The parsnip ice cream would seem to suggest this. Nevertheless, Ottolenghi helped his former head chef with the investment needed to start the restaurant.

While classic Ottolenghi recipes often combine elements from Middle Eastern and Asian cooking, the dishes at Scully lean heavily on the owner’s upbringing in Malaysia and then Australia.

“I grew up in Malaysia, and I was always surrounded by food,” Scully explains. “I had eight aunties—all great cooks—and my mum spent some time in the UK in the 70s being a nurse, so cooked a lot of Western food at home. All my aunties had different ways of cooking curries to sambals, so I’ve always been surrounded by food being a Malaysian kid.”

Aubergine sambal and labneh, with an arepa.

“Then, when I got to Australia, that was another culture shock,” he continues. “I had Italian friends, Turkish friends, Lebanese friends, Greek friends, so I went to their house and their Mothers’ would be cooking some cool stuff. That's how the journey started, I was always surrounded by great food and people.”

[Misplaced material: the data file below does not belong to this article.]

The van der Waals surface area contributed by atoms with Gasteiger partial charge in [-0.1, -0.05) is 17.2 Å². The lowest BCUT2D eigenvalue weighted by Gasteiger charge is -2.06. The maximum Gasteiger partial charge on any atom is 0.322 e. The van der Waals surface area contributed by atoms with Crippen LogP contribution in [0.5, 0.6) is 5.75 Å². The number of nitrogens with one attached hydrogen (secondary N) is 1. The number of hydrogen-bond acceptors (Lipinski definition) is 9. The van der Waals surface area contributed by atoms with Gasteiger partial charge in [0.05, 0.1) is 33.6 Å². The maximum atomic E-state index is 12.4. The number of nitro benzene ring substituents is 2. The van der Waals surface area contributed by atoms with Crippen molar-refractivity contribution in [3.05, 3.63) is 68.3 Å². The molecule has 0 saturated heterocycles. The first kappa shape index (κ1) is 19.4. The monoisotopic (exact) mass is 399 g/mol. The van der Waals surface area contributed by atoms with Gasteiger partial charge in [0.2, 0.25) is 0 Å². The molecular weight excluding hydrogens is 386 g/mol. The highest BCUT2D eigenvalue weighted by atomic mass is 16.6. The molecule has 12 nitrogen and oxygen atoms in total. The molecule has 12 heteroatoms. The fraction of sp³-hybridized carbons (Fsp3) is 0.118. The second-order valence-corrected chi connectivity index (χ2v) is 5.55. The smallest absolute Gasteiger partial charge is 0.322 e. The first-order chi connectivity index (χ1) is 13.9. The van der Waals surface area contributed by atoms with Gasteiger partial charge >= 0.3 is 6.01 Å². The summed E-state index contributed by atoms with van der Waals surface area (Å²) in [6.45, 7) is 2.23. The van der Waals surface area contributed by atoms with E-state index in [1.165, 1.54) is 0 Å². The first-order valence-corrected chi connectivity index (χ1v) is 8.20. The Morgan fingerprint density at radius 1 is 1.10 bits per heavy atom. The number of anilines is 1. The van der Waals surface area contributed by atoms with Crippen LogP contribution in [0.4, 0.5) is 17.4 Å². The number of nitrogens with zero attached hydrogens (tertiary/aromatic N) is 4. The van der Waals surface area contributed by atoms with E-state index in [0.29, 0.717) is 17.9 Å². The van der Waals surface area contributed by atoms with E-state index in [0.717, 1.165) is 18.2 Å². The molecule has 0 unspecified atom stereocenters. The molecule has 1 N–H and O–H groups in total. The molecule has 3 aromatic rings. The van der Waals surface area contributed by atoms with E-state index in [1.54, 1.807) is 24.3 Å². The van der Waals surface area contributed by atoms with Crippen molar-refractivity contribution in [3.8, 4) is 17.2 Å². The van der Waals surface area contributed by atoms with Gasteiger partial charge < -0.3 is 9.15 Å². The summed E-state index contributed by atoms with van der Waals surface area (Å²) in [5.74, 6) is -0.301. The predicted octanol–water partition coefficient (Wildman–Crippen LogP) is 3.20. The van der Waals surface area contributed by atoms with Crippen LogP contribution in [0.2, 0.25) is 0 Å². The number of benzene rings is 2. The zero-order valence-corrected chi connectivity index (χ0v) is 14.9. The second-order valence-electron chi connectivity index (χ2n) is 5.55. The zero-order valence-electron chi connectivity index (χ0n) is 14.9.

It wasn’t until Scully was a young trainee chef, working alongside French and Italian cooks, that he learned to embrace the clashing food cultures he’d grown up with.

“At 22, I started working with a French guy and an Irish guy,” he remembers. “The Irish guy was a sous chef, and did all the Asian food, and the French guy would do the classics. They used to combine the French and the Thai food together, so I started using my Malaysian roots with the techniques I learned in France and Italy.”


I ask how he would define the food. He pauses. “Back then in Australia, it was called 'fusion,’” he says. “I think it's a bad word right now.”

He’s not wrong. “Fusion cuisine” became the buzzword of the British food scene in the 1970s, lingering right up until the 90s—regrettably inspiring that time your mum put lime and peanuts in the Carbonara and you and your dad had to pretend you “weren’t feeling well.” Fusion evokes images of restaurants with tall leather seats and satin curtains, serving tempura shrimp straight from the freezer and dishes with names like “Noodle Surprise.” Asian-inspired? Yes. Fusion? No thanks.

Scully in his kitchen, constructing the tomato salad.

Tomato salad with pickled green strawberries.